Monday, 10 October 2011

The Alphabetical Tourist: Algeria

In spite of the Algerian's government's efforts to promote tourism in this troubled North African country, current advice from the Foreign and Commonwealth Office is likely to deter all but the most intrepid travellers as it is deemed  that  the risk of terrorist attacks and kidnap of foreign nationals is high.  This seems a shame because there appears to be a lot to discover in the tenth largest country by land area in the world.  Lets hope the situation changes in the near future.

So, what's Algeria got?  Well, there's sand, sand and more sand both on its Mediterranean coast where beaches rival those of neighbouring holiday hotspots of Tunisia and Morocco and a bit in its share of the Saharan desert that covers an amazing 80% of this country.  Although a bit of dune hopping wouldn't go amiss I'm not the type of girl who's after a trip that's exclusively devoted to sun worship so what's there to attract me?  A bit of art maybe?

Well,  the caves of the Tassili n'Ajjer' mountain range are home to the largest collection of prehistoric painting in the world. The works include some incredibly vibrant Neolithic works and this 'Martian'.  Who knows - Spock may have been a visitor to our dim distant ancestors.  Alas the nearby towns of Djanet and Tamanrasset feature in that cautious FCO advice so a trip here is out of bounds for a  cowardly Lovelygrey.  I'm not Kate Adie you know.  Being a bit of a scaredy cat I'll stick to areas of the world that are a little more peaceful for the time-being but hope a visit might be feasible if the country's future is more stable.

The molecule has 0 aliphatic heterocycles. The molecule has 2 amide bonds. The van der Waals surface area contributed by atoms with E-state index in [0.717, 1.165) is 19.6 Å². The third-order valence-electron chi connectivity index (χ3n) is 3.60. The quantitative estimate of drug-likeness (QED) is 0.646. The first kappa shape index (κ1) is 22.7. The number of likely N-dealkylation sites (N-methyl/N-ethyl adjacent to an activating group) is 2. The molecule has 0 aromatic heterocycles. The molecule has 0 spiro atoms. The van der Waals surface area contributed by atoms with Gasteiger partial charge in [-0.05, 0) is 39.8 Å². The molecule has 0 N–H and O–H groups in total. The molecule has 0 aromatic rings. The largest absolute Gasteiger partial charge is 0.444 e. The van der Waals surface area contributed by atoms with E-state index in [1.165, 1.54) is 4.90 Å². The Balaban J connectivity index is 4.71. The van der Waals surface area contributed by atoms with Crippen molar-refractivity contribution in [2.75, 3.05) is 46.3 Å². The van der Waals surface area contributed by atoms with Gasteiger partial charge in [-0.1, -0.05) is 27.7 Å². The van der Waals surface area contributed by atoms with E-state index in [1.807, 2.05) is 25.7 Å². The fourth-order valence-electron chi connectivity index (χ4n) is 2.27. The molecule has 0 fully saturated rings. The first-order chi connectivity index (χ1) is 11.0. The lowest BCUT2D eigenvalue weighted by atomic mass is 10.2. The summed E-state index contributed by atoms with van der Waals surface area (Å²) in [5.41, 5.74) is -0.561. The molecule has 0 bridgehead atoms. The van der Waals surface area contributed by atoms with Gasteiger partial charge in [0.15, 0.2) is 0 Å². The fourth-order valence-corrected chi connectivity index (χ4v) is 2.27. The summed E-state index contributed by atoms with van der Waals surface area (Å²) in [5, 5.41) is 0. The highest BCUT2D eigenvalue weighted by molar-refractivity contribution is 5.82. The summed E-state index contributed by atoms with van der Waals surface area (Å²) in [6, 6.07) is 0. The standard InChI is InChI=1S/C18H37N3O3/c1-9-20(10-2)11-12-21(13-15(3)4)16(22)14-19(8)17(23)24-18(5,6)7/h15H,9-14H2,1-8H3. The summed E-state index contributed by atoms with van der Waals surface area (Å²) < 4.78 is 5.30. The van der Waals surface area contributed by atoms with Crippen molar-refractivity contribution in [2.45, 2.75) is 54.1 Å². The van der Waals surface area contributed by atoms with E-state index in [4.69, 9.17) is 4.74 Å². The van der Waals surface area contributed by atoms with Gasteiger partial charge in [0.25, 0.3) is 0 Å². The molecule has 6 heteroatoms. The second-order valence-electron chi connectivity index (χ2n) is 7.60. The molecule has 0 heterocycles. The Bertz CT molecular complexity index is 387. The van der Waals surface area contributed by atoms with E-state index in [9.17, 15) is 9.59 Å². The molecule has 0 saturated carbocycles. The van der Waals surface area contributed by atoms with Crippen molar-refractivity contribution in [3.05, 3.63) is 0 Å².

Now it won't come as a surprise to find out that Tassili n'Ajjer is a UNESCO World Heritage Site, one of  seven in the country.  Here's another of an entirely different nature that's taken my fancy, the exotic sounding Kasbah of Algiers, an entire city dating from the 6th century BC  cascading down hillside to the Meditteranean sea which is made up of souks, mosques, living quarters   It is described as a fine example of a settlement in which Mediterranean Muslim culture and lifestyle still flourish today yet is under threat from dilapidation because of age, neglect and overpopulation. Maybe not a tourist hotspot but fascinating nonetheless.  And listen to Rachid Taha singing the Clash's 'Rock the Casbah' in Arabic.  Although the origin version was realised as a response to rock music being banned in Iran, this Algerian born singer must have been inspired by his own country's famous monument when he decided to record his own cover version!

1 comment:

  1. The cave drawing looks very muchly like Arnold what do you call him Predator character (I watch far to many movies) VERY INTERESTING THOUGH XX manda XX